How My Startup Used Data to Get 1,300 Press Hits with No PR Agency
A step-by-step guide to earning $7.2M value of PR in 18 months
Growing a startup business is a lot like passing through the stages of Maslow’s hierarchy of needs.
In the early days of a business, revenue and user growth are all that matter — they’re the proverbial food and shelter for an early-stage company. Once those basic needs are satisfied, however, the company starts asking more existential questions, like “is it time to tell our story?”
It’s not hard to understand why things start to move in this direction. The formative years for any company can be brutally hard, and there’s a natural desire to take a well-deserved bow for finding market traction. More importantly, good PR can be a powerful accelerant, attracting more customers, partners, and investors as the company grows its credibility and public profile.
When I joined Womply at the beginning of 2017, the little-known San Francisco-based SaaS startup had big ambitions to become a household name. We agreed to use PR as one lever to efficiently grow the company’s brand, but we didn’t want to follow the typical pattern of lurching through several agency engagements before we hit our stride. Frankly, we weren’t ready for an agency.
So, rather than hiring an outside PR agency, we built a small, nimble internal team to handle content and PR, keeping the execution and strategy close together. After a fair amount of trial, error, and iteration, we landed on a model for using data to generate earned media coverage at scale.
The results speak for themselves — so far in 2019, Womply has secured:
- More than 600 earned media placements
- Over 500 related organic “do-follow” backlinks — a combined media and link value of $7.5 million.
- 700 press mentions in 2018, when we first rolled out this model in earnest.
To date, few of our PR wins have been company profiles or product reviews (with some notable exceptions). Those are critical parts of any program, but they don’t scale and you usually can’t control the timing. For technology companies like Womply, data is the most scalable PR asset.
How we built our in-house PR engine step by step.
Use the “watchtower test.”
Let’s just get this out there: the press doesn’t exist to cover your company. Even if you have great relationships with reporters, coverage is predicated on giving them something they find interesting.
Good PR requires aligning the agendas of news gatekeepers, their audience, and your company, which in turn requires some intellectual honesty. For example, why would news consumers want to read a puff piece about your company? And if they don’t want to read it, should a profile really be your goal?
Of course, there are certain events where company-focused PR is achievable and should be the goal, including when you raise money or launch a newsworthy product. In all other cases, your PR strategy needs to focus on what you can offer that can propel a conversation.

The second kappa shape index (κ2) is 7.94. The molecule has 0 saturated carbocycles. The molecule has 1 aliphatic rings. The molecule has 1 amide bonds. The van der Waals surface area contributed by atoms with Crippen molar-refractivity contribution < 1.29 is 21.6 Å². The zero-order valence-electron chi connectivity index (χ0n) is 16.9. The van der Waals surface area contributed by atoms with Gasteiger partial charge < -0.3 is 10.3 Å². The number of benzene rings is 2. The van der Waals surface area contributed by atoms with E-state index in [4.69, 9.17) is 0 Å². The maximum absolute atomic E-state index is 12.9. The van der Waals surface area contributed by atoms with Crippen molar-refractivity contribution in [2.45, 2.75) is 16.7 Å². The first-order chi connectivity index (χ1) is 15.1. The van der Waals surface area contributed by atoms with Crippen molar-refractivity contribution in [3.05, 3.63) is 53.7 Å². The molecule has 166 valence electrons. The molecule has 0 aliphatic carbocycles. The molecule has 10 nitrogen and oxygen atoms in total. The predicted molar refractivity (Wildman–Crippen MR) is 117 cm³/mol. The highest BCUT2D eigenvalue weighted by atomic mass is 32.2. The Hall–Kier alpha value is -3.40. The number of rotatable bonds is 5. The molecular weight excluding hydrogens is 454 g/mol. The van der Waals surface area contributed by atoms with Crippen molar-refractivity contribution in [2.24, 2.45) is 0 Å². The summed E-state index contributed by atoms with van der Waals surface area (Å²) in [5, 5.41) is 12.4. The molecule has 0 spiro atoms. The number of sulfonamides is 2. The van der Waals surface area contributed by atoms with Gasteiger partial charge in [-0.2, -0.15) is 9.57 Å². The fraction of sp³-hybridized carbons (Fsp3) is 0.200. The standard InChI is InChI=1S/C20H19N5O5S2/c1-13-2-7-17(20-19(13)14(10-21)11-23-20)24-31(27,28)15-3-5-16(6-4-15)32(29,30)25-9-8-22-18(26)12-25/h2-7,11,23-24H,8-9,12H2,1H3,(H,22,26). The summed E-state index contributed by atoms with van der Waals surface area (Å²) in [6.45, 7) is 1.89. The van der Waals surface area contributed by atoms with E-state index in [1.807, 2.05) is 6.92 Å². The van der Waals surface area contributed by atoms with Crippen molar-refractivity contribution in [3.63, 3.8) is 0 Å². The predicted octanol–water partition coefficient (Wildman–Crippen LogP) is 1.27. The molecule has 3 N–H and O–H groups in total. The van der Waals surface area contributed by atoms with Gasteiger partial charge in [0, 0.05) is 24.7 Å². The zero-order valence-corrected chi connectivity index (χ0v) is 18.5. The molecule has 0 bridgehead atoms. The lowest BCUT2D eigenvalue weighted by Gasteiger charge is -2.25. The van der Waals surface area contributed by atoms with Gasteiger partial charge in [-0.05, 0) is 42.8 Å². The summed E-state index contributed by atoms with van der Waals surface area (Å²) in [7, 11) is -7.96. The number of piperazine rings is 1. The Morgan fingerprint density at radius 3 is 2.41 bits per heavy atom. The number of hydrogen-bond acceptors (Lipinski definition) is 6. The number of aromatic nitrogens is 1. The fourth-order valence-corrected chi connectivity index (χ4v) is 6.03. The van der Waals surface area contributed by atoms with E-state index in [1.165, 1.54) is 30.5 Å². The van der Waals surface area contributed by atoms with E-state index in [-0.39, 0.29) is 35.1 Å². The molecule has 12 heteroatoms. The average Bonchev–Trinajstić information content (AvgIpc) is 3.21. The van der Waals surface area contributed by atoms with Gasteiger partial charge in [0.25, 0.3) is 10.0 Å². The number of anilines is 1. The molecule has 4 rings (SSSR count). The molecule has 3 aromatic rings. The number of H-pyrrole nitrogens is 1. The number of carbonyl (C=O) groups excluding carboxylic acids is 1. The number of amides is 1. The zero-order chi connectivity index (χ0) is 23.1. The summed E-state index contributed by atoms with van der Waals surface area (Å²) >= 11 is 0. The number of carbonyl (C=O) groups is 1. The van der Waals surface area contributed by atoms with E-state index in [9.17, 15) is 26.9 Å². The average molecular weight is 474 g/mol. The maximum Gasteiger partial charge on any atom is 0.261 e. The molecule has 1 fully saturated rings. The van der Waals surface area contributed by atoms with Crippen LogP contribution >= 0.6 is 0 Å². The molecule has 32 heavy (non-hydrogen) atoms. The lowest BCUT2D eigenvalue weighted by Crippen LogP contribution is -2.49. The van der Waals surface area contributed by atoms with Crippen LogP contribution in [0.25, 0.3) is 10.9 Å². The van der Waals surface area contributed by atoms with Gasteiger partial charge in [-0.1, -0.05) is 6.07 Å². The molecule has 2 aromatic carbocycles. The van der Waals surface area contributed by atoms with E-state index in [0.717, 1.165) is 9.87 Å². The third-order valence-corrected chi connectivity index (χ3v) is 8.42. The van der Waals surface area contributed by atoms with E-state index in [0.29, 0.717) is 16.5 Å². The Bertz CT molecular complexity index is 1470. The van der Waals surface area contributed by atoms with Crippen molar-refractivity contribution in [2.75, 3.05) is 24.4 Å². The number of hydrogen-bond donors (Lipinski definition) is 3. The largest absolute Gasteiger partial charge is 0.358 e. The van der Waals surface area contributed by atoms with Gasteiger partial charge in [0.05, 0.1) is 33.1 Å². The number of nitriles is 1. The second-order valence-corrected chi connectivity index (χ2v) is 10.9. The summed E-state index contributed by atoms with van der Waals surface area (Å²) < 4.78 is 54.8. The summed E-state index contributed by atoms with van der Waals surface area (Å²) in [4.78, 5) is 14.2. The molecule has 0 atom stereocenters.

To figure this out, I use something I call the “watchtower test.” Imagine your company was positioned on top of a very tall scaffold, surveying the world. What insights (especially data-backed insights) could your company share from its unique vantage point that nobody else could offer in quite the same way? When you answer this question, you have the foundation of a scalable PR program.
At Womply, our software is powered by transaction data for millions of small businesses. Through this data asset, we have a spectacular perspective on how American consumers are spending money with local businesses from coast to coast. This foundational realization informs a kind of mission statement for our external communications program: “improving the relationship between American consumers and small businesses.”
This realization is critical because it ensures that your PR program is rooted in something authentic, credible, and scalable. Watchtower insights are the foundation of any high-performing PR strategy.
Build the plumbing inside your company first.
Knowing your unique point of view is critical, but it’s not enough. The next step is to add meat to the bone — to get beyond the “what” and focus on the “how.”
In today’s wacky news and information landscape, a curious trend has emerged: there are now six PR flacks for every one journalist. Practically speaking, this means your story has to cross a higher bar than ever to get coverage.
Hence, it’s critical to show — not tell — why your story is too good to pass up. You can accomplish this by “building the plumbing.” In this stage, you find a scalable source of newsworthy content (ideally that can’t be found elsewhere) that tells the story you see from your watchtower position.